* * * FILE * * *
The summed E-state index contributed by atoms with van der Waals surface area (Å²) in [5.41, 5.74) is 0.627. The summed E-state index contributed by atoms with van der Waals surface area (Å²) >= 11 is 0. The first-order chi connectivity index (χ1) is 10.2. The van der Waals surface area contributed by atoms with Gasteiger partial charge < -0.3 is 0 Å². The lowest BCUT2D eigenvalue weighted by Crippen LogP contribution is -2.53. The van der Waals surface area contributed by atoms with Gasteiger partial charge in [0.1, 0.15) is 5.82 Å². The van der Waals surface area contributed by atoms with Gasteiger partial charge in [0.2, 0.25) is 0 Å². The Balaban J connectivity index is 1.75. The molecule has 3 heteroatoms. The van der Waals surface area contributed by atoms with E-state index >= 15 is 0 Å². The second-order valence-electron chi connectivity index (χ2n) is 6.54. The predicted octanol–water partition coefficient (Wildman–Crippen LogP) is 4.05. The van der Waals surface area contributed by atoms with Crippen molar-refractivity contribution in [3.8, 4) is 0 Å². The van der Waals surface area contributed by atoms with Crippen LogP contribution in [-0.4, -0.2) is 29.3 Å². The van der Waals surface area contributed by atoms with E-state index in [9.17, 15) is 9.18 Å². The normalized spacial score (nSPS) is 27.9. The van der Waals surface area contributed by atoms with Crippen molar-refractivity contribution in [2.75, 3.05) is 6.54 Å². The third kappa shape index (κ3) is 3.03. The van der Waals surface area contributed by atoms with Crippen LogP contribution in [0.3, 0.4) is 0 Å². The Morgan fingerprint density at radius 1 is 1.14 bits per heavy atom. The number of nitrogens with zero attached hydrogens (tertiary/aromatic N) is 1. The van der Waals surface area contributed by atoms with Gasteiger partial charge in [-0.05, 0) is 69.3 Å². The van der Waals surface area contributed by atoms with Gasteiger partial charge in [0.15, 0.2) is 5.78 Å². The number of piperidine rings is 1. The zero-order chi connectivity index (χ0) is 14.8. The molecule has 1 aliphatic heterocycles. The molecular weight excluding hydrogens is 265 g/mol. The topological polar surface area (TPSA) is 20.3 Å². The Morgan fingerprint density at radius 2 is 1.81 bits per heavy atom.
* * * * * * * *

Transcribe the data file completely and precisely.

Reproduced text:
The summed E-state index contributed by atoms with van der Waals surface area (Å²) in [5.41, 5.74) is 0.627. The summed E-state index contributed by atoms with van der Waals surface area (Å²) >= 11 is 0. The first-order chi connectivity index (χ1) is 10.2. The van der Waals surface area contributed by atoms with Gasteiger partial charge < -0.3 is 0 Å². The lowest BCUT2D eigenvalue weighted by Crippen LogP contribution is -2.53. The van der Waals surface area contributed by atoms with Gasteiger partial charge in [0.1, 0.15) is 5.82 Å². The van der Waals surface area contributed by atoms with Gasteiger partial charge in [0.2, 0.25) is 0 Å². The Balaban J connectivity index is 1.75. The molecule has 3 heteroatoms. The van der Waals surface area contributed by atoms with E-state index >= 15 is 0 Å². The second-order valence-electron chi connectivity index (χ2n) is 6.54. The predicted octanol–water partition coefficient (Wildman–Crippen LogP) is 4.05. The van der Waals surface area contributed by atoms with Crippen molar-refractivity contribution in [3.8, 4) is 0 Å². The van der Waals surface area contributed by atoms with Crippen LogP contribution in [-0.4, -0.2) is 29.3 Å². The van der Waals surface area contributed by atoms with E-state index in [9.17, 15) is 9.18 Å². The normalized spacial score (nSPS) is 27.9. The van der Waals surface area contributed by atoms with Crippen molar-refractivity contribution in [2.75, 3.05) is 6.54 Å². The third kappa shape index (κ3) is 3.03. The van der Waals surface area contributed by atoms with Crippen LogP contribution in [0.3, 0.4) is 0 Å². The Morgan fingerprint density at radius 1 is 1.14 bits per heavy atom. The number of nitrogens with zero attached hydrogens (tertiary/aromatic N) is 1. The van der Waals surface area contributed by atoms with Gasteiger partial charge in [-0.05, 0) is 69.3 Å². The van der Waals surface area contributed by atoms with Gasteiger partial charge in [0.15, 0.2) is 5.78 Å². The number of piperidine rings is 1. The zero-order chi connectivity index (χ0) is 14.8. The molecule has 1 aliphatic heterocycles. The molecular weight excluding hydrogens is 265 g/mol. The topological polar surface area (TPSA) is 20.3 Å². The Morgan fingerprint density at radius 2 is 1.81 bits per heavy atom.